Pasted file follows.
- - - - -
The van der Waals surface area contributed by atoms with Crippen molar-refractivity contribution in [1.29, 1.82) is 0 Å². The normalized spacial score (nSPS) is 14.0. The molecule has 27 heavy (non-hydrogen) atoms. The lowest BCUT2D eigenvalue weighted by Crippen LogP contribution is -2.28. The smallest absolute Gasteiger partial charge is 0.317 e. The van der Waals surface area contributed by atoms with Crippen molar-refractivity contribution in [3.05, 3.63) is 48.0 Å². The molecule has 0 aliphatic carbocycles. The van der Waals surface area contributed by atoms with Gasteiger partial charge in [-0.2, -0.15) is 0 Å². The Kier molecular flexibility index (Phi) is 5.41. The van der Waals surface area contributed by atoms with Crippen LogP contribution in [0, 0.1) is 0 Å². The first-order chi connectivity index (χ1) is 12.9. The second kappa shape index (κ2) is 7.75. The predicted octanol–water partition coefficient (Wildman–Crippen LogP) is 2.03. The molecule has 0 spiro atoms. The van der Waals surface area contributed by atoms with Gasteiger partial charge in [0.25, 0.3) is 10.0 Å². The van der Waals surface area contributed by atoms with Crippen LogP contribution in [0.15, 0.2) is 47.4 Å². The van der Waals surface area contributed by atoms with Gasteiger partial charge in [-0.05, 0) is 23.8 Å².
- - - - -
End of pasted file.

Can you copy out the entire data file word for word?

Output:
The van der Waals surface area contributed by atoms with Crippen molar-refractivity contribution in [1.29, 1.82) is 0 Å². The normalized spacial score (nSPS) is 14.0. The molecule has 27 heavy (non-hydrogen) atoms. The lowest BCUT2D eigenvalue weighted by Crippen LogP contribution is -2.28. The smallest absolute Gasteiger partial charge is 0.317 e. The van der Waals surface area contributed by atoms with Crippen molar-refractivity contribution in [3.05, 3.63) is 48.0 Å². The molecule has 0 aliphatic carbocycles. The van der Waals surface area contributed by atoms with Gasteiger partial charge in [-0.2, -0.15) is 0 Å². The Kier molecular flexibility index (Phi) is 5.41. The van der Waals surface area contributed by atoms with Crippen LogP contribution in [0, 0.1) is 0 Å². The first-order chi connectivity index (χ1) is 12.9. The second kappa shape index (κ2) is 7.75. The predicted octanol–water partition coefficient (Wildman–Crippen LogP) is 2.03. The molecule has 0 spiro atoms. The van der Waals surface area contributed by atoms with Gasteiger partial charge in [0.25, 0.3) is 10.0 Å². The van der Waals surface area contributed by atoms with Crippen LogP contribution in [0.15, 0.2) is 47.4 Å². The van der Waals surface area contributed by atoms with Gasteiger partial charge in [-0.05, 0) is 23.8 Å².